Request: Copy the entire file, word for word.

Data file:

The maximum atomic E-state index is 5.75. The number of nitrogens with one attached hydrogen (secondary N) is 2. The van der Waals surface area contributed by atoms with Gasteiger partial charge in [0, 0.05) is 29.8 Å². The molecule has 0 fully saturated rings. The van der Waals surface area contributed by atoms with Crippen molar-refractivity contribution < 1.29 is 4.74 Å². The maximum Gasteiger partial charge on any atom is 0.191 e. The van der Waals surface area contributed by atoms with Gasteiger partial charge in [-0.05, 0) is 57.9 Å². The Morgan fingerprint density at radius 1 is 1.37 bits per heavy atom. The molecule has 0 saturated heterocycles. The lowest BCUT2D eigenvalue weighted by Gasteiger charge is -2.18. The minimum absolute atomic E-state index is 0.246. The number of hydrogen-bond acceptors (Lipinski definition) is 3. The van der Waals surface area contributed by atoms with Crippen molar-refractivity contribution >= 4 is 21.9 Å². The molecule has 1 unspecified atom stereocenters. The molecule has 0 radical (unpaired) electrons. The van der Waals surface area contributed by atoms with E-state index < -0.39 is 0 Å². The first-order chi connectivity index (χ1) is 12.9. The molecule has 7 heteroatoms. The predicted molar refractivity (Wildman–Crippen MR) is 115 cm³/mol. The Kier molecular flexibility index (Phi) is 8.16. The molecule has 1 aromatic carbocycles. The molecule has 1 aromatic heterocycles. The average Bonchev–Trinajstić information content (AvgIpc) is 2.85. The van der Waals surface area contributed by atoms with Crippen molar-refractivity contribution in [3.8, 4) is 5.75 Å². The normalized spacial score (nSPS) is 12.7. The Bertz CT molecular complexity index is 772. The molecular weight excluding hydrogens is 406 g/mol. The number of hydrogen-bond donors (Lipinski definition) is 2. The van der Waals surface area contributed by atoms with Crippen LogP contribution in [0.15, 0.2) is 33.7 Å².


The maximum atomic E-state index is 5.75. The number of nitrogens with one attached hydrogen (secondary N) is 2. The van der Waals surface area contributed by atoms with Gasteiger partial charge in [0, 0.05) is 29.8 Å². The molecule has 0 fully saturated rings. The van der Waals surface area contributed by atoms with Crippen molar-refractivity contribution < 1.29 is 4.74 Å². The maximum Gasteiger partial charge on any atom is 0.191 e. The van der Waals surface area contributed by atoms with Gasteiger partial charge in [-0.05, 0) is 57.9 Å². The Morgan fingerprint density at radius 1 is 1.37 bits per heavy atom. The molecule has 0 saturated heterocycles. The lowest BCUT2D eigenvalue weighted by Gasteiger charge is -2.18. The minimum absolute atomic E-state index is 0.246. The number of hydrogen-bond acceptors (Lipinski definition) is 3. The van der Waals surface area contributed by atoms with Crippen molar-refractivity contribution >= 4 is 21.9 Å². The molecule has 1 unspecified atom stereocenters. The molecule has 0 radical (unpaired) electrons. The van der Waals surface area contributed by atoms with E-state index < -0.39 is 0 Å². The first-order chi connectivity index (χ1) is 12.9. The molecule has 7 heteroatoms. The predicted molar refractivity (Wildman–Crippen MR) is 115 cm³/mol. The Kier molecular flexibility index (Phi) is 8.16. The molecule has 1 aromatic carbocycles. The molecule has 1 aromatic heterocycles. The average Bonchev–Trinajstić information content (AvgIpc) is 2.85. The van der Waals surface area contributed by atoms with Crippen molar-refractivity contribution in [3.8, 4) is 5.75 Å². The normalized spacial score (nSPS) is 12.7. The Bertz CT molecular complexity index is 772. The molecular weight excluding hydrogens is 406 g/mol. The number of hydrogen-bond donors (Lipinski definition) is 2. The van der Waals surface area contributed by atoms with Crippen LogP contribution in [0.15, 0.2) is 33.7 Å².